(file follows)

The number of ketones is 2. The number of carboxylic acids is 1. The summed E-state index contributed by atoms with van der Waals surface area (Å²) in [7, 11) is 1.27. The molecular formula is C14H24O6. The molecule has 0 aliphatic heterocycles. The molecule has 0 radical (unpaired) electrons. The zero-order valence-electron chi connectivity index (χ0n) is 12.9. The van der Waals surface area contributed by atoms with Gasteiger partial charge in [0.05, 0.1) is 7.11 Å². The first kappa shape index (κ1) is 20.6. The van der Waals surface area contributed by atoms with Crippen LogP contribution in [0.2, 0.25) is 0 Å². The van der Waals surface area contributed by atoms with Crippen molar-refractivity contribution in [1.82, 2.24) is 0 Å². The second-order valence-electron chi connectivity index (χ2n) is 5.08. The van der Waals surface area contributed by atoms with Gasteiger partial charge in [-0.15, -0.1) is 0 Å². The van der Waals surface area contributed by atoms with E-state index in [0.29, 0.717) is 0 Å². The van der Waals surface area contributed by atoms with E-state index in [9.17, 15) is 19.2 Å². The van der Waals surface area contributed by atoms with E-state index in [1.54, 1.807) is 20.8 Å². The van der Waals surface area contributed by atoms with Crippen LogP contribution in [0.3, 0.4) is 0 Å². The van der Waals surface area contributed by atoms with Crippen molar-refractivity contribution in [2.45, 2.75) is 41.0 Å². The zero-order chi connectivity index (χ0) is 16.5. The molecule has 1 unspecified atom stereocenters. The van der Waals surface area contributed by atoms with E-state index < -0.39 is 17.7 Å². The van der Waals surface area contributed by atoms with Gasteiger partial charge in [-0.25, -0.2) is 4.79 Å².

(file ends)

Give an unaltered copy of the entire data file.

The number of ketones is 2. The number of carboxylic acids is 1. The summed E-state index contributed by atoms with van der Waals surface area (Å²) in [7, 11) is 1.27. The molecular formula is C14H24O6. The molecule has 0 aliphatic heterocycles. The molecule has 0 radical (unpaired) electrons. The zero-order valence-electron chi connectivity index (χ0n) is 12.9. The van der Waals surface area contributed by atoms with Gasteiger partial charge in [0.05, 0.1) is 7.11 Å². The first kappa shape index (κ1) is 20.6. The van der Waals surface area contributed by atoms with Crippen LogP contribution in [0.2, 0.25) is 0 Å². The van der Waals surface area contributed by atoms with Crippen molar-refractivity contribution in [1.82, 2.24) is 0 Å². The second-order valence-electron chi connectivity index (χ2n) is 5.08. The van der Waals surface area contributed by atoms with Gasteiger partial charge in [-0.15, -0.1) is 0 Å². The van der Waals surface area contributed by atoms with E-state index in [0.29, 0.717) is 0 Å². The van der Waals surface area contributed by atoms with E-state index in [9.17, 15) is 19.2 Å². The van der Waals surface area contributed by atoms with E-state index in [1.54, 1.807) is 20.8 Å². The van der Waals surface area contributed by atoms with Crippen LogP contribution in [0.3, 0.4) is 0 Å². The van der Waals surface area contributed by atoms with Crippen molar-refractivity contribution in [2.45, 2.75) is 41.0 Å². The zero-order chi connectivity index (χ0) is 16.5. The molecule has 1 unspecified atom stereocenters. The van der Waals surface area contributed by atoms with E-state index < -0.39 is 17.7 Å². The van der Waals surface area contributed by atoms with Gasteiger partial charge in [-0.25, -0.2) is 4.79 Å².